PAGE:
It was a comedy of epic proportions as we tried to flush the BJGs from hiding all the while Helga was underfoot like the annoying pup from the Bugs Bunny cartoons “Where ya goin’ hey, hey, what ch doing? Can I go? Hey, hey, what cha doing?” and Mamma stood on the sidelines watching the excitement. We had decided we did not need to clip Mamma, as old as she is and being in molt I was afraid the additional stress of clipping her wings might make her croak. It is funny how they can sense that something is amiss. Only the BJGs hid as their inner radar alerted them that they were the ones about to get the business.

I told Fred just to wait I would go in and get some raisins. I stepped back out on the porch and shook the box. Of course, like me, their bellies overrode their common sense and they came barreling out of the pine onto the porch. Fred snuck up behind them and while they were eating he grabbed Autumn-chicken. Of course the other three quickly made for the pine tree and Autumn-chicken began to fuss & carry-on like it was the end of the world. Fred flipped her upside down and instead of relaxing she kind of stiffened in a really good imitation of rigormortis. I struggled to stretch her wings and trim the feathers, she jerked a few times and began to drool.

Now, let me tell you, I have NEVER seen a chicken drool. I did not even know they could drool. It was pitiful. In the few second it took me to clip her feather she had drool a great big slimy puddle on the porch. Fred eased her back to her feet and she was so shook up she just stood there for a few minutes. She would not even take a raisin offered right in front of her beak. She finally staggered away, made it off the porch, shook herself and ran full tilt for the pine screeching at the top of her lungs.

We realized that we were not going to immediately catch any more chickens so we waited about thirty minutes before once again trying to bait them back up on the porch. We thought we had a pretty good system. Once they were on the porch they were cornered so it was only a matter of snatching up one and doing the pruning. Ha, anyone who tells you chickens are stupid is probably a moron. They are not going to solve the NY Times crossword anytime soon but they are not brainless and they do remember things.

I coaxed them back on the porch and they were moving around so furiously we could not determine who was who, and who had already been trimmed. As Fred made a move to grab one they panicked so badly they began running into the railing of the porch and knocking over my potted plants. They were so distraught that two of them managed a feat I would not believe if I had not seen it with my own eyes. They squeezed between the porch railings and hopped a good three and a half to four feet to the ground. Their body width is easily twice that of the space between the slats. It was like watch a train wreck and being unable to look away as wings were wrenched backwards and sheer terror propelled them through the bars.

I thought surely we had some injured chickens on our hands, but no, other than being terrorized they seemed fine. We managed to capture and trim one more before we finally gave up and decided to grab the other two after they had gone to roost that night. Somewhere in the midst of this mayhem I came up with the bright idea of painting the toenails of the ones we had trimmed so that they would be easily discernible in the dark. We painstakingly applied pink polish to the middle toe of the left foot of both the clipped BJGs and left them alone until dark.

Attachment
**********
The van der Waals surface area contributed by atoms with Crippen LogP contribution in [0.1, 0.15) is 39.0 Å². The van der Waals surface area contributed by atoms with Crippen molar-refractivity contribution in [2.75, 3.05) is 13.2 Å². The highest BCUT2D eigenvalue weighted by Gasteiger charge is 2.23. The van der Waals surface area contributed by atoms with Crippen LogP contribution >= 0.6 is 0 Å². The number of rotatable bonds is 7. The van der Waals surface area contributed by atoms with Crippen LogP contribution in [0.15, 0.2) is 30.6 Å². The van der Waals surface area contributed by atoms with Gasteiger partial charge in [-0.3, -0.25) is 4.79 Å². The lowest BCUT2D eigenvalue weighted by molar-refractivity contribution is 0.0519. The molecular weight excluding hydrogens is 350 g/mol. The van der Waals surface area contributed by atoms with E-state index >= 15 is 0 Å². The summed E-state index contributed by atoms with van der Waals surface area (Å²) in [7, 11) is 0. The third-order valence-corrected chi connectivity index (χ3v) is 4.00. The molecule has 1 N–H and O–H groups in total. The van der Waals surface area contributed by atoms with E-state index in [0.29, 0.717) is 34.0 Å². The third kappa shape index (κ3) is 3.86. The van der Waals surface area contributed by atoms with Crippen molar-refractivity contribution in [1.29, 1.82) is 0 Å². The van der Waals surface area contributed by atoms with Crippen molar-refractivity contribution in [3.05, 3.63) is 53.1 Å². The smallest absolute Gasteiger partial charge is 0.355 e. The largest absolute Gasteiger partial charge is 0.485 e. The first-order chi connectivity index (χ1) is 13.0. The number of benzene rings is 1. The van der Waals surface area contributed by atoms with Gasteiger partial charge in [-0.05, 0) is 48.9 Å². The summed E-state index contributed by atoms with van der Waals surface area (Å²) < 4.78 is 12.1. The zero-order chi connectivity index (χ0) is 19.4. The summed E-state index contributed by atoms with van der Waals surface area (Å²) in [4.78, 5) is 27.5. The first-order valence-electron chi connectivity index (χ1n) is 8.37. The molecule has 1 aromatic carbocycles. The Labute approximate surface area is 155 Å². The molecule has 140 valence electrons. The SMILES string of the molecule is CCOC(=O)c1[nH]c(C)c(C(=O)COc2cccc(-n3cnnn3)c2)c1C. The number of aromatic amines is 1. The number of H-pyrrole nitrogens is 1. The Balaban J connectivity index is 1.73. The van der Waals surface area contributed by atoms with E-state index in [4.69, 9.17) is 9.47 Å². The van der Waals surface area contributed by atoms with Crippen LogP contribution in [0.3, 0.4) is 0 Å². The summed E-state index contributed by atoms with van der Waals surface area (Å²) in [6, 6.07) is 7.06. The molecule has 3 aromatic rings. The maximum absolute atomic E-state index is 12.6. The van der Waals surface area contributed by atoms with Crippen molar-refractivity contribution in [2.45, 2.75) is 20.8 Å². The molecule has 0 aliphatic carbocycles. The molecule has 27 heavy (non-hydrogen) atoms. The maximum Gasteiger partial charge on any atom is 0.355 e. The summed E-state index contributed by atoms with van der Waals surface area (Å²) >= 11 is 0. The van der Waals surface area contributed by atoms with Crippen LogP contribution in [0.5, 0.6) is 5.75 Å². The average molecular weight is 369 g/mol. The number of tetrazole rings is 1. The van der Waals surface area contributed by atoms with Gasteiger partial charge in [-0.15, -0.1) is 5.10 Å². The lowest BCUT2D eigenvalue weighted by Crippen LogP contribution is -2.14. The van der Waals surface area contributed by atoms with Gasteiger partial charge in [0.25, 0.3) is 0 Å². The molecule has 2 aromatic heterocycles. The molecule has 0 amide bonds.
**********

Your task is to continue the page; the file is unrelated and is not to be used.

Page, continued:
Once the sun had set and the girls had gone to roost we snuck out with our Coleman lantern and our kitchen scissors and determined to get the job done. They were on to us, The whole thing about chickens being comatose and docile after dark? BUNK! They had huddled as far away from the coop door as possible, piled on top of each other against the far wall, blocking the small door and outside of arms reach of the nest box. And did I mention? There was not a painted toenail in sight.

We sighed, set the lantern down and began the arduous task of climbing around the coop in the dark and wrestling unwilling chickens into submission. It was a nightmare they were terrorized and for our trouble we were pecked, flogged and drooled on. Feathers flew everywhere and it is amazing that everyone escaped without injury. Needless to say none of us are looking forward to the next time pruning is necessary. Also probably needless to say, we did not see eggs for several days and when we finally did see eggs again they were hidden all over the yard like a vindictive and deranged Easter Bunny had escaped the institution and gone on an egg hiding spree.

There is a steep learning curve in the chicken raising business and so far I feel consistently on the bottom of the bell. Oh well, they are not dead yet so we must be doing something right. Stay tuned.

Much love,


Friday, November 5, 2010

Henry, a Life Interupted

Many of you will read this and wonder what it has to do with the general theme of this blog. I can save you some trouble and tell you absolutely nothing, however, I cannot let Henry “go gently into that good night” without at least pausing to honor his life and the importance he has in mine. I have many things backlogged to blog about but none as important to me as this.